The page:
Massive backlog at sexual offences court because of broken recording machines

No accountability from courts or Minister of Justice’s office

By Liezl Human

25 May 2022

Photo of Parow Regional Court

The recording equipment at the Parow Sexual Offences Court was broken for most of the last nine months, resulting in a backlog of cases. Photo: Liezl Human

The Parow Sexual Offences Court has racked up a backlog of almost 200 outstanding cases since September last year due to constantly broken recording equipment. This court tries people for sexual offence crimes including rape and sexual assault.

The equipment initially broke in September 2021 and wasn’t fixed for months. It was fixed and working again for a while in March but broke soon after. It has now been fixed again, according to a source at the court.

Court recording equipment is used for the recording and transcription of all court proceedings. Court proceedings can’t continue without this machinery in working order and this means that for nearly six months no sexual offence trials went ahead or were finalised, causing the huge backlog.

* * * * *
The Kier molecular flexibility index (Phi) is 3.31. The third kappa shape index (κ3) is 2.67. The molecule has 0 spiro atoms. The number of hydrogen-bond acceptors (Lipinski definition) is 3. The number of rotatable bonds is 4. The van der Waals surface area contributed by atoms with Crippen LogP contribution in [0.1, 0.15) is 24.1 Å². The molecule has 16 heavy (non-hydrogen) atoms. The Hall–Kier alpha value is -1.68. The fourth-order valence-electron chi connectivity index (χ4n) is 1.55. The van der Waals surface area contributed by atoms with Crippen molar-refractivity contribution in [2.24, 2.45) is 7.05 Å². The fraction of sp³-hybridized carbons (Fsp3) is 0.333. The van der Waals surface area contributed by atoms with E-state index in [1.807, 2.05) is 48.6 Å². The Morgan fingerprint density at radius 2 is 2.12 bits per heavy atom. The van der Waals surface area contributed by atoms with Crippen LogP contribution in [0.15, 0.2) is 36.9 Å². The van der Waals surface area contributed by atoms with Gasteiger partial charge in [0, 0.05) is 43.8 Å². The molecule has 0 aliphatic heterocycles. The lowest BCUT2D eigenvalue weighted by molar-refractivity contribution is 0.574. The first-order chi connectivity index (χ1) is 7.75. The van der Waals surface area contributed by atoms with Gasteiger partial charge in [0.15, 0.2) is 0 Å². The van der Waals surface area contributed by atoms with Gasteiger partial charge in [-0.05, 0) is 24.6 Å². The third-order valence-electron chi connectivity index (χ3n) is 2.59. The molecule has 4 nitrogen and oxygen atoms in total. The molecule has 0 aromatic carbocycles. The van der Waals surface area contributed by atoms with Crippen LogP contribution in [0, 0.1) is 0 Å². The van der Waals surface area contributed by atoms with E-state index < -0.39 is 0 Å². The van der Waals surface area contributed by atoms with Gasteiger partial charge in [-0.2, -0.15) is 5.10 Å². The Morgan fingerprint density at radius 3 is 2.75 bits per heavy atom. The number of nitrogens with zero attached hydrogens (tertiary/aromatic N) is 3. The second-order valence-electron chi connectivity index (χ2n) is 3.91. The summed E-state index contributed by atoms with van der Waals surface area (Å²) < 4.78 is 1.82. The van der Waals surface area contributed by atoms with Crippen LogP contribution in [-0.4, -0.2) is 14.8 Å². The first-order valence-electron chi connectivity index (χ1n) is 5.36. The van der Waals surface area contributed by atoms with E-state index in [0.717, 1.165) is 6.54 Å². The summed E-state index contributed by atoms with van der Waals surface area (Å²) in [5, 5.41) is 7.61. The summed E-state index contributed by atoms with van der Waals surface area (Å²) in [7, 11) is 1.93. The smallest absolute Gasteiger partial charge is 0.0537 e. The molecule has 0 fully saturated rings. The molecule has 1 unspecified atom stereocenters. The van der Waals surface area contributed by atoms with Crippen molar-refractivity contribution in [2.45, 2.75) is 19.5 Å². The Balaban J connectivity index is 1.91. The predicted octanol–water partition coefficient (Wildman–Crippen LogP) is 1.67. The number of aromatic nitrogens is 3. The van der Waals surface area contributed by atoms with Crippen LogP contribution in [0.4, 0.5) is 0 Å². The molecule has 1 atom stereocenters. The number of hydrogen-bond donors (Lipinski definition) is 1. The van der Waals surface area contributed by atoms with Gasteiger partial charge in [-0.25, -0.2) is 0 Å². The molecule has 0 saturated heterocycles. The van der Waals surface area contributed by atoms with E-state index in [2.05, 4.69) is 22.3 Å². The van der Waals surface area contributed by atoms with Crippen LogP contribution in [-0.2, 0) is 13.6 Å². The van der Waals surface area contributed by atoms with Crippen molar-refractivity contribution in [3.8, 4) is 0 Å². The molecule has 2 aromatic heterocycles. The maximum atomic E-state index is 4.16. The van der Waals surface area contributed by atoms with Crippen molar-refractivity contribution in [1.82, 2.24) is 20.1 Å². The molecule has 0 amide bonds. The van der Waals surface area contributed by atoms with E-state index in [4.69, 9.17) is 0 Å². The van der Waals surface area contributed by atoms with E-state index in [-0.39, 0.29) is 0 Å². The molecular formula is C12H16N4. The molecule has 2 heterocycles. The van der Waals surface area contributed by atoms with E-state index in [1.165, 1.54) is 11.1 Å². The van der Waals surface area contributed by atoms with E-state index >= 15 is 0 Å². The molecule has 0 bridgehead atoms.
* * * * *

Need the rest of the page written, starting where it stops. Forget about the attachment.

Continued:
All cases that were supposed to be heard in the court had to be postponed.

In March, activists protested outside the court about the delays caused by the broken machinery. According to Reverend June Dolley-Major, who handed over the activists’ memo to the court, a few days after the protest the equipment was fixed and court proceedings could continue.

But according to a source at the court, the recording equipment broke again soon after. The source confirmed that the machinery is now working again but that the backlog is massive and “out of control”. The backlog was normally just over 50 cases when the machines were working.

Sexual Offences courts were re-established by the Department of Justice and Constitutional Development (DOJ) in 2013 after the report of the Ministerial Advisory Task Team on the Adjudication of Sexual Offence Matters (MATTSO Report) was released. The report notes that the purpose of re-establishing these courts would be to deliver special services (in terms of personnel skills and infrastructure) to victims who are “particularly vulnerable and marginalised” including women, children, older people, LGBTI people and people with disabilities.

According to Justice Minister Ronald Lamola in December, only 19% of sexual offences cases were moving through the system. The rest - 15,605 cases or 81% - were backlogged. This was a massive increase from the 52% backlog in March 2021.

Asked for comment, the spokesperson for the Office of the Chief Justice referred GroundUp to the Department of Justice. The Department of Justice did not respond to us at all.

We also emailed several people in the Regional Court in Bellville, requesting comment. None responded.